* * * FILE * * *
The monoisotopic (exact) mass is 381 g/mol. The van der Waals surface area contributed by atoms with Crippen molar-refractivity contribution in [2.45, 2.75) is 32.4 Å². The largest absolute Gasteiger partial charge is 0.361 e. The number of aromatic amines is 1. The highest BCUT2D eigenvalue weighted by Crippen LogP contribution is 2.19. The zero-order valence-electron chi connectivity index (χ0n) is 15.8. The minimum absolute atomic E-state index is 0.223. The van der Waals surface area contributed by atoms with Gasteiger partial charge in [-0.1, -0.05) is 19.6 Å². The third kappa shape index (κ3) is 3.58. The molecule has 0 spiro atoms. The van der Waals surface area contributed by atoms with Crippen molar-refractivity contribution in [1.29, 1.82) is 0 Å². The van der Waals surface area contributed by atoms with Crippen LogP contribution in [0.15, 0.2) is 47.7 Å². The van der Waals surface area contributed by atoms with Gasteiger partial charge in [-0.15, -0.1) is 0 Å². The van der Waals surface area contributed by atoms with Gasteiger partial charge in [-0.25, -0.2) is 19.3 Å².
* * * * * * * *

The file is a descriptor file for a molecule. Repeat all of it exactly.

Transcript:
The monoisotopic (exact) mass is 381 g/mol. The van der Waals surface area contributed by atoms with Crippen molar-refractivity contribution in [2.45, 2.75) is 32.4 Å². The largest absolute Gasteiger partial charge is 0.361 e. The number of aromatic amines is 1. The highest BCUT2D eigenvalue weighted by Crippen LogP contribution is 2.19. The zero-order valence-electron chi connectivity index (χ0n) is 15.8. The minimum absolute atomic E-state index is 0.223. The van der Waals surface area contributed by atoms with Gasteiger partial charge in [-0.1, -0.05) is 19.6 Å². The third kappa shape index (κ3) is 3.58. The molecule has 0 spiro atoms. The van der Waals surface area contributed by atoms with Crippen molar-refractivity contribution in [1.29, 1.82) is 0 Å². The van der Waals surface area contributed by atoms with Crippen LogP contribution in [0.15, 0.2) is 47.7 Å². The van der Waals surface area contributed by atoms with Gasteiger partial charge in [-0.15, -0.1) is 0 Å². The van der Waals surface area contributed by atoms with Gasteiger partial charge in [-0.25, -0.2) is 19.3 Å².